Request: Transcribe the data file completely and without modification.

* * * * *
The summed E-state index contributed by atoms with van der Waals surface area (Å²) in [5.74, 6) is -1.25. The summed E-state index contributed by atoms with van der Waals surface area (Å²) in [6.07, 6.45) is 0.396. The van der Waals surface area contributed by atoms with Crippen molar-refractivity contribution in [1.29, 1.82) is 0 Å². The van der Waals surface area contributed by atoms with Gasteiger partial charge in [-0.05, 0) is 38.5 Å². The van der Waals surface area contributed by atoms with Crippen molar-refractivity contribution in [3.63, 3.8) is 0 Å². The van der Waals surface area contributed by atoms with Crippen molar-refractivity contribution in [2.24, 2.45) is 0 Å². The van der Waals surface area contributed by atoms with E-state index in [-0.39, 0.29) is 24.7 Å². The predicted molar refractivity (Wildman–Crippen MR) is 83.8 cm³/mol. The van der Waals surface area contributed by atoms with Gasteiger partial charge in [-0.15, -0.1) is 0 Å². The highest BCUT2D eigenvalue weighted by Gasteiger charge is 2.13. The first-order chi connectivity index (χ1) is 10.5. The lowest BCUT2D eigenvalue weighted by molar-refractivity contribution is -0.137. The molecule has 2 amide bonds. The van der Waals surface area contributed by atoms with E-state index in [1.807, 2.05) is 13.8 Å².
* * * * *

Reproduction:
The summed E-state index contributed by atoms with van der Waals surface area (Å²) in [5.74, 6) is -1.25. The summed E-state index contributed by atoms with van der Waals surface area (Å²) in [6.07, 6.45) is 0.396. The van der Waals surface area contributed by atoms with Crippen molar-refractivity contribution in [1.29, 1.82) is 0 Å². The van der Waals surface area contributed by atoms with Gasteiger partial charge in [-0.05, 0) is 38.5 Å². The van der Waals surface area contributed by atoms with Crippen molar-refractivity contribution in [3.63, 3.8) is 0 Å². The van der Waals surface area contributed by atoms with Crippen molar-refractivity contribution in [2.24, 2.45) is 0 Å². The van der Waals surface area contributed by atoms with E-state index in [-0.39, 0.29) is 24.7 Å². The predicted molar refractivity (Wildman–Crippen MR) is 83.8 cm³/mol. The van der Waals surface area contributed by atoms with Gasteiger partial charge in [-0.15, -0.1) is 0 Å². The highest BCUT2D eigenvalue weighted by Gasteiger charge is 2.13. The first-order chi connectivity index (χ1) is 10.5. The lowest BCUT2D eigenvalue weighted by molar-refractivity contribution is -0.137. The molecule has 2 amide bonds. The van der Waals surface area contributed by atoms with E-state index in [1.807, 2.05) is 13.8 Å².